I am not your regular gardener, though I love the physical work that gardening involves, mostly I like to experiment and I like to see what comes growing into my garden without me planting it, I like the element of surprise and discovery. I like taking note of what my soil needs and so testing the soil, taking its temperature, making note of how much light a certain plot receives, how acid the soil is, and much more. I also like to propagate plants, grow from cuttings etc… It’s something I’ve done all my life. And I like to provide fresh vegetables for my family… well, my husband and myself that is, I love cooking with fresh produce that I’ve just plucked from the garden whether it’s wild or cultivated, a combination is great. Right now the wild plants that are plentiful are three cornered leeks, succulent tops of cleavers, young dandelion leaves and tender nettle leaves. The earth gives abundantly!
Yesterday was a lovely spring day, full sunshine and only a little breeze, dry. My grandson Ruben was visiting and after cooking lunch together we decided to go and see which flowers and plants we would find in the hedgerow along our favourite walk. We took off in a gallop as Ruben is a very fit twelve and a half year old, he leads an active outdoor life and loves his gymnastics. During this walk he wanted to take photos and so, as you do, I handed him over my phone. Following are some of the pictures he took. I think he did very well and he concentrated on what was to be found hidden away, and finding he did; some water plants and fresh grasses. He also took a couple of photos while half climbing a tree. And in his pocket he carried a bag in case he came across other people’s rubbish! He is a good citizen in the making who cares about his environment. We both had an interesting time and we also had a good laugh and fun as he pushed me or pulled me and called me an old granny if I lagged behind because I was looking at some specimen of plants I wanted to have a closer look at, but all in good spirit of give and take. I felt very refreshed after our walk.
Above are five of Rubens photos, taken on our walk. He came across a ladybird, and was fascinated by a little brook and of what was growing in there.
Searching, observing and finding that spring has started and that lots of signs are to be seen all over the place.
It is lovely to see buds enlarging on the trees. This walk is safe as not many cars drive here, it eventually connects to the Castletown road at Rusha Mill. With the town of Skibbereen becoming more built up, this is a very valuable piece of rural beauty and long may it be that way.
While I am recovering from covid infection my thoughts were turned to things that normally do not catch my attention so much. Of course I’ve had much more time to think, although during the first week it seemed my head was empty of any real musings and the fever probably was the cause of that. At the end of the second week now and finally starting to become human again. It was my first time having covid and it truly felt like a monster virus.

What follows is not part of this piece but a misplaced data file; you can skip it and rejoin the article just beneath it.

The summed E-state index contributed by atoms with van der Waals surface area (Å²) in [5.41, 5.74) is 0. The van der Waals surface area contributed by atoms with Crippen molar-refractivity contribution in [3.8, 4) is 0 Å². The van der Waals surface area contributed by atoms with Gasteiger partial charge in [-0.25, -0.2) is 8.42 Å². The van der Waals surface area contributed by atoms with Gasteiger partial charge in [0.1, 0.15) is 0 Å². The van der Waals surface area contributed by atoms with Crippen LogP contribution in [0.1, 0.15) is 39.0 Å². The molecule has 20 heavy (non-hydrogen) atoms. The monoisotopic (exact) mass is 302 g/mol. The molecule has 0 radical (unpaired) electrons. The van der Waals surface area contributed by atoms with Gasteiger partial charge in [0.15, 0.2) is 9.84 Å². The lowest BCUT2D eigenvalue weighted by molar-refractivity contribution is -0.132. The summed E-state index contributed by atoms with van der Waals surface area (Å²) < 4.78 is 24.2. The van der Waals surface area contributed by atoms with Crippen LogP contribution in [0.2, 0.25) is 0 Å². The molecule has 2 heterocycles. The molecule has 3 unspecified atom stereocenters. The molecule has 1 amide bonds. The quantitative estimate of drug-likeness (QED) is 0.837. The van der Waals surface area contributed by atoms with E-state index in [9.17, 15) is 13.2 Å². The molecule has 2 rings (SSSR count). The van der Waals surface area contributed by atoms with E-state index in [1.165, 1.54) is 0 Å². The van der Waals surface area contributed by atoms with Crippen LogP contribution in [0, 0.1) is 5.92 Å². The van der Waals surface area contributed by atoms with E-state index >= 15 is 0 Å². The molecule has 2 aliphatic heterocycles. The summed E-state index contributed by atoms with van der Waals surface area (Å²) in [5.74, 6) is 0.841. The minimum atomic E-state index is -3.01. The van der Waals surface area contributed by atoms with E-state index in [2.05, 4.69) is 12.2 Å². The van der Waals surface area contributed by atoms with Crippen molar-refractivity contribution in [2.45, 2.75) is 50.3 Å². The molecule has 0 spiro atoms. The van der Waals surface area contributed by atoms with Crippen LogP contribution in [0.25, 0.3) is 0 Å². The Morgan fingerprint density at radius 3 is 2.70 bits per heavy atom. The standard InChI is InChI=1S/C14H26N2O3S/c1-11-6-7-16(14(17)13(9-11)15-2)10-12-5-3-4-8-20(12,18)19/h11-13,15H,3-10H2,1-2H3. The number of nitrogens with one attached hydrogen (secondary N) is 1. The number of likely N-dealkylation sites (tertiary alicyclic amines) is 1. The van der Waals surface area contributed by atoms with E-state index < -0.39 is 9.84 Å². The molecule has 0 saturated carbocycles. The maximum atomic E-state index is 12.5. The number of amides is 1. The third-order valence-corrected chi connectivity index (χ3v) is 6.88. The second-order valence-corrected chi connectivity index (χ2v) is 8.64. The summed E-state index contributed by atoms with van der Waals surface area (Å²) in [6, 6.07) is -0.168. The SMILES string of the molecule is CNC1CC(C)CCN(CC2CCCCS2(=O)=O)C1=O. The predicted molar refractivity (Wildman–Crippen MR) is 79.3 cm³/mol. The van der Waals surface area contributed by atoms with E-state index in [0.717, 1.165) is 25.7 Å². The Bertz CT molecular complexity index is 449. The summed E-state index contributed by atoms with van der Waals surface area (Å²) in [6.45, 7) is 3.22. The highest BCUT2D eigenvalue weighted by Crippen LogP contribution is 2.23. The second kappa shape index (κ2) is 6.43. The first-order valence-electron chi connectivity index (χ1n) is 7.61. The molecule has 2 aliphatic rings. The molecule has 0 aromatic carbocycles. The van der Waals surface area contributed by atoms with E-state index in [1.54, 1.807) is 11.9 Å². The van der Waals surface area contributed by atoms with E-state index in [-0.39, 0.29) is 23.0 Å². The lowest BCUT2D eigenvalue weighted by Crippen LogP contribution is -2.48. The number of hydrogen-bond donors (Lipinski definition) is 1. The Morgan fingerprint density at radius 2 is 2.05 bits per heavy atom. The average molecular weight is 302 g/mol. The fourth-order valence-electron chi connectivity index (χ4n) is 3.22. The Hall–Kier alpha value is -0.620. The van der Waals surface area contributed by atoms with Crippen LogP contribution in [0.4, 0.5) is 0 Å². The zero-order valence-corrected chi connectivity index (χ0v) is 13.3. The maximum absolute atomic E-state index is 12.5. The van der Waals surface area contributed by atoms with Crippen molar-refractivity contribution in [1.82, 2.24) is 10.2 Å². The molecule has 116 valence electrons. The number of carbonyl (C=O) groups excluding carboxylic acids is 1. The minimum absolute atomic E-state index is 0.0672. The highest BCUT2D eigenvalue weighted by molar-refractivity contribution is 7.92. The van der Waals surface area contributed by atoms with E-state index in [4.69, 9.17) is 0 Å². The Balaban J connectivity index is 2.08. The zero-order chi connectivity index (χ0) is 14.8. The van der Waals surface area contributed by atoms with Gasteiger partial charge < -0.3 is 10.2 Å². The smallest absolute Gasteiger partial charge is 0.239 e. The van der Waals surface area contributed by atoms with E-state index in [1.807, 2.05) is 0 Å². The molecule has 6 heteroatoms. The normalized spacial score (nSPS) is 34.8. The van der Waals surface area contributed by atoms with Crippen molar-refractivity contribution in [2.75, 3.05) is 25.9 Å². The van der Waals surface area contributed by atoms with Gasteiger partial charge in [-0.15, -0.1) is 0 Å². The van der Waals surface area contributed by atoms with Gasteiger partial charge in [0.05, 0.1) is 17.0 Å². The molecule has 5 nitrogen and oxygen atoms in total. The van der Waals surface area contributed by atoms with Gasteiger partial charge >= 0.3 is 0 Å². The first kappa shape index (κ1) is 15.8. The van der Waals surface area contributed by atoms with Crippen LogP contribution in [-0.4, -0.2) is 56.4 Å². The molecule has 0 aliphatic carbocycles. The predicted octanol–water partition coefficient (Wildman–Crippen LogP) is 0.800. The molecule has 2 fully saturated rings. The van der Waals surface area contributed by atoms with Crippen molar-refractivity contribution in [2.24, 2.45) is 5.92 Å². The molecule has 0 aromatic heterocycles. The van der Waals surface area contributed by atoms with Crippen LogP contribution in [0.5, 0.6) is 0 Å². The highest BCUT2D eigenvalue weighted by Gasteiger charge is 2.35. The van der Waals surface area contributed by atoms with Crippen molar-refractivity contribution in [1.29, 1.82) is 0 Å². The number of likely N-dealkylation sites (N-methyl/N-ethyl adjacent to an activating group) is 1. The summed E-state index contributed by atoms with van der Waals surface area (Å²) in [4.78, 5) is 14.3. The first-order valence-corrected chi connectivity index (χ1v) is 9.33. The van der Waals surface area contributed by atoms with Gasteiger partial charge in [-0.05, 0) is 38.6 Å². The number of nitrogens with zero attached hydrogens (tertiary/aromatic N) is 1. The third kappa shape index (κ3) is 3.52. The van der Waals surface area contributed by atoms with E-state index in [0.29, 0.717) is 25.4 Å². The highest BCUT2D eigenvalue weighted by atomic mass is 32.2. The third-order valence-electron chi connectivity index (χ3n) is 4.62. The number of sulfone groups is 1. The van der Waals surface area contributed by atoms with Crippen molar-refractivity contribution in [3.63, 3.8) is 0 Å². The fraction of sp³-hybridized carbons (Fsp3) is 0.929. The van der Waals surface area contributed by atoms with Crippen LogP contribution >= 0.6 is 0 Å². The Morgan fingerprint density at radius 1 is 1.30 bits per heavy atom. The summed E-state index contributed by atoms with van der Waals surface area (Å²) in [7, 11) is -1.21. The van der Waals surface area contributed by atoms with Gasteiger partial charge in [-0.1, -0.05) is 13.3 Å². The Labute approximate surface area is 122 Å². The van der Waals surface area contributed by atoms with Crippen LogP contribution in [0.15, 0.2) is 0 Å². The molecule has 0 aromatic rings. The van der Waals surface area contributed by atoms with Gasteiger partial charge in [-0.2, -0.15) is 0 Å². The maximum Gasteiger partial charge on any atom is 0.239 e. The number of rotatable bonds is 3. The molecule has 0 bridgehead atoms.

And so while sitting at my kitchen table, seeing some of the last of my Christmas decorations lying there waiting to be put away for another year, I was thinking… what gives me intense pleasure from the bling that I’m seeing? I’m not normally a typical bling person and in our tree my favourite bauble is no bauble at all but a little handmade piece of lace in the shape of a candle. And yet when my eyes chance to glance over these sparkling baubles it sets off a sort of childlike pleasure… is it the childhood memory of sparkling sweet wrappers which we only seldom were able to feast upon, or is it something more basic, is the reminder of a frosty morning when a winter’s sun makes branches and leaves sparkle like diamonds… I think it might be the latter, the beauty of nature when the sun illuminates the frost covered plants is definitely one of my great winter’s joys.
During this past Christmas I was given three books as presents, three wonderful books which I’ve already started to enjoy. All are about nature, one about the heartbeat of trees, one about the land and soil, and one about a journey into silence. In this last book the author talks about the search for the perfect moment, when there is a confluence of time and place and serendipity, all conspiring together to render a perfect moment (his words), He’s talking about his times he spent in nature and his meeting with the wild, with animals, birds and anything else he finds unexpectedly in wild places. I’m very much enjoying this book.
A lovely selection of reads for the foreseeable future that’s for sure.
On this first day of 2023 I took the opportunity to have a slow walk around the garden. A winter’s sun, now and then hidden behind some clouds illuminated the darker areas, where nevertheless I found colour and texture that pleased my eyes and delighted my soul.
Let me herewith wish all my friends and followers a peaceful and blessed year, filled with beauty and whatever your hearts desire. Enjoy!
Midwinter can be a most beautiful time of year, both because of the celebrations but also because nature can be especially magical, every season shows us something new and interesting of course. I love the Helleborus, some of their colours are subtle but beautiful. Last week we had the ice flowers here, this week it is very mild with plenty of rain. The buds are showing on some of the trees but are still small. I’m taking part in the garden bird survey and so far the usual winter birds are showing up in good enough numbers, I even saw a song thrush the other day to my delight. So far the chaffinches have only shown up in small numbers, hopefully that will change.
I actually started this post to wish all my good friends and followers a joyful and beautiful Christmas time. And a prosperous new year filled with many Blessings and Peace and Love.